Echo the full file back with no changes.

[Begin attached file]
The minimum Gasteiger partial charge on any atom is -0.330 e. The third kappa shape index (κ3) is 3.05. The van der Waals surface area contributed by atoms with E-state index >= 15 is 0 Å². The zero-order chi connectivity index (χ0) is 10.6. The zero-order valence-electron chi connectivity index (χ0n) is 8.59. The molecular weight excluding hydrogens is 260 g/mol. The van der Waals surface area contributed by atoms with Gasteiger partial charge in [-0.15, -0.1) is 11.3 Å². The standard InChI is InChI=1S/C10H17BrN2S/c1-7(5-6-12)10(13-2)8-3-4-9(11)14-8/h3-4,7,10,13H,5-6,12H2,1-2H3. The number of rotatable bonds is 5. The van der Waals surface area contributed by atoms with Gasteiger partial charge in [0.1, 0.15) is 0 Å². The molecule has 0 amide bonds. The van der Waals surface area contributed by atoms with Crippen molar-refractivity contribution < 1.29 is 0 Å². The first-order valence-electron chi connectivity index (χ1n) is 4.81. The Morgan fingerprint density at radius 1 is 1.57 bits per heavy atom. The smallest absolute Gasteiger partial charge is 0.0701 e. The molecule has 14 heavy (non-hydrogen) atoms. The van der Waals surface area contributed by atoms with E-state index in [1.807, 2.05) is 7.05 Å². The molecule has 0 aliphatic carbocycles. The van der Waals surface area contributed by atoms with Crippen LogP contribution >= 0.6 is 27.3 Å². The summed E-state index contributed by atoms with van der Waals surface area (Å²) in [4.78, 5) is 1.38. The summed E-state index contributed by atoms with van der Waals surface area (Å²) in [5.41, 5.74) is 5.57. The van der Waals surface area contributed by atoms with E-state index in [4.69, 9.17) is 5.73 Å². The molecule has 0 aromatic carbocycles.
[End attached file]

The minimum Gasteiger partial charge on any atom is -0.330 e. The third kappa shape index (κ3) is 3.05. The van der Waals surface area contributed by atoms with E-state index >= 15 is 0 Å². The zero-order chi connectivity index (χ0) is 10.6. The zero-order valence-electron chi connectivity index (χ0n) is 8.59. The molecular weight excluding hydrogens is 260 g/mol. The van der Waals surface area contributed by atoms with Gasteiger partial charge in [-0.15, -0.1) is 11.3 Å². The standard InChI is InChI=1S/C10H17BrN2S/c1-7(5-6-12)10(13-2)8-3-4-9(11)14-8/h3-4,7,10,13H,5-6,12H2,1-2H3. The number of rotatable bonds is 5. The van der Waals surface area contributed by atoms with Gasteiger partial charge in [0.1, 0.15) is 0 Å². The molecule has 0 amide bonds. The van der Waals surface area contributed by atoms with Crippen molar-refractivity contribution < 1.29 is 0 Å². The first-order valence-electron chi connectivity index (χ1n) is 4.81. The Morgan fingerprint density at radius 1 is 1.57 bits per heavy atom. The smallest absolute Gasteiger partial charge is 0.0701 e. The molecule has 14 heavy (non-hydrogen) atoms. The van der Waals surface area contributed by atoms with E-state index in [1.807, 2.05) is 7.05 Å². The molecule has 0 aliphatic carbocycles. The van der Waals surface area contributed by atoms with Crippen LogP contribution >= 0.6 is 27.3 Å². The summed E-state index contributed by atoms with van der Waals surface area (Å²) in [4.78, 5) is 1.38. The summed E-state index contributed by atoms with van der Waals surface area (Å²) in [5.41, 5.74) is 5.57. The van der Waals surface area contributed by atoms with E-state index in [4.69, 9.17) is 5.73 Å². The molecule has 0 aromatic carbocycles.